From left to right, Superintendent of Schools Dr. Brian V. Hightower, School Board Chair Kyla Cromer, CCSD School Police Lt. Jay Baker, School Board members Patsy Jordan and Kelly Poole, and CCSD School Police Chief Mark Kissel and Emergency Operations Facilitator Danielle Ross.

School Board Members on Wednesday, Dec. 13, visited the Cherokee County School District School Police Department’s new headquarters.

Board Chair Kyla Cromer and Board members Patsy Jordan and Kelly Poole took a tour of the offices, which relocated from downtown Canton and now share space with CCSD’s warehouse at 201 Mountain Brook Ct. in Holly Springs. The site provides a more central location for its officers, with quick access to Interstate 575, and also adds convenience for job applicants and volunteers who need fingerprint services.

Chief Mark Kissel led the tour, and Board members had the chance to speak with department leaders including Lt. Jay Baker and Emergency Operations Facilitator Danielle Ross.

The Board members and Superintendent of Schools Dr. Brian V. Hightower, who also attended the tour, took the opportunity to thank the Department for its service during Friday’s inclement weather early dismissal to ensure all students arrived home safely as quickly as possible.

“Our Police Department’s POST-certified law enforcement officers serve and protect our students and employees every day, and play an important role in inclement weather situations. On Friday, they were communicating with county emergency management officials, coordinating dismissal, transporting students and assisting our schools in whatever manner they could,” Dr. Hightower said. “We greatly appreciate them and all they do to keep our community safe.”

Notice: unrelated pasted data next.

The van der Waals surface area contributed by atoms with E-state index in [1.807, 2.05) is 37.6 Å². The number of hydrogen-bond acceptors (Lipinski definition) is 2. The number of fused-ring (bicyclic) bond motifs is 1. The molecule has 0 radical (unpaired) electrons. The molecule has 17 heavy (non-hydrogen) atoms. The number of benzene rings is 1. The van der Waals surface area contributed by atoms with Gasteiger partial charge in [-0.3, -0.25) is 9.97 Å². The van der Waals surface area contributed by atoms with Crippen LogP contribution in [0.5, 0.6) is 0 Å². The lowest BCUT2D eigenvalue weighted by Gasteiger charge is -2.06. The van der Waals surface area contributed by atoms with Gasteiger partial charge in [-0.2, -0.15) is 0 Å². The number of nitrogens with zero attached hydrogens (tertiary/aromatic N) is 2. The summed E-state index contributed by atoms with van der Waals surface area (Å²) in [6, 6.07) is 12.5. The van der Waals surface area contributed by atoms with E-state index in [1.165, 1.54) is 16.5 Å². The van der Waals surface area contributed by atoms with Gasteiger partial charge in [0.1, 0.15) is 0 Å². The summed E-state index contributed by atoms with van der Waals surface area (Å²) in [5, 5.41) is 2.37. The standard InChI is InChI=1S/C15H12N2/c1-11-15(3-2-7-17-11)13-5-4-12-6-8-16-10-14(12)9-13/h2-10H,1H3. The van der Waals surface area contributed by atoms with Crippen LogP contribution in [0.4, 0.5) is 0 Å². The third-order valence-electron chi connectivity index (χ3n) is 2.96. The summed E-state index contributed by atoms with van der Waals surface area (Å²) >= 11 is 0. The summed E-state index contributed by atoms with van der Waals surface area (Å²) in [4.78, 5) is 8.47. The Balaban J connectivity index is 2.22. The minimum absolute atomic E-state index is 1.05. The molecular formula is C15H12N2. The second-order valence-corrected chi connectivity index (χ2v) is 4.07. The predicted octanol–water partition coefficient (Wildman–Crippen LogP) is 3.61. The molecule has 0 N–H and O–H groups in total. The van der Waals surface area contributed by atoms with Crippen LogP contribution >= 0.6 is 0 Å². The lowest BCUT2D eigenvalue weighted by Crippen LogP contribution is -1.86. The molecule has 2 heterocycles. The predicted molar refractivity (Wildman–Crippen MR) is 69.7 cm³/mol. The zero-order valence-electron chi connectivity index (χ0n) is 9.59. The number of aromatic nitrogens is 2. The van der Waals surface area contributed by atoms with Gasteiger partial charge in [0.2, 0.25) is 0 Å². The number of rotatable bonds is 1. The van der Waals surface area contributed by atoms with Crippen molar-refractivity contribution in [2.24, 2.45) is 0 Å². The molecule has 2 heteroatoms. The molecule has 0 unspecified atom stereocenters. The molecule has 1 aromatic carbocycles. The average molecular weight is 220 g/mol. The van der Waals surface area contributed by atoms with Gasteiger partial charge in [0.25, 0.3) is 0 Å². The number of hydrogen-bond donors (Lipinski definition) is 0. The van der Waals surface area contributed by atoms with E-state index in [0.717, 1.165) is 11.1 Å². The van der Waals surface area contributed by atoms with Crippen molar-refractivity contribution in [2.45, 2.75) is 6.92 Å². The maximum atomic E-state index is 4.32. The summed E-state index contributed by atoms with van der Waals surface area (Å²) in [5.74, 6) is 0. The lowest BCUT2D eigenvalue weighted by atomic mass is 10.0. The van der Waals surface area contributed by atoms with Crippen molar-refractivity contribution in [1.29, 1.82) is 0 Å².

CCSD Schools Closed Monday 12/11/17

Category : CCSD

UPDATE 2:14 p.m. 12/10/17: All CCSD schools are closed Monday, December 11, 2017 for students and staff due to continued poor travel conditions on secondary roads and neighborhoods throughout the county as well as compromised access to multiple school campuses. #SafeCherokee


UPDATE Noon 12/10/17: We’re working with our community safety partners to check conditions throughout the county – including the accessibility of all our school campuses – in order to make a decision about opening school on Monday. That decision may not be made until tonight. #SafeCherokee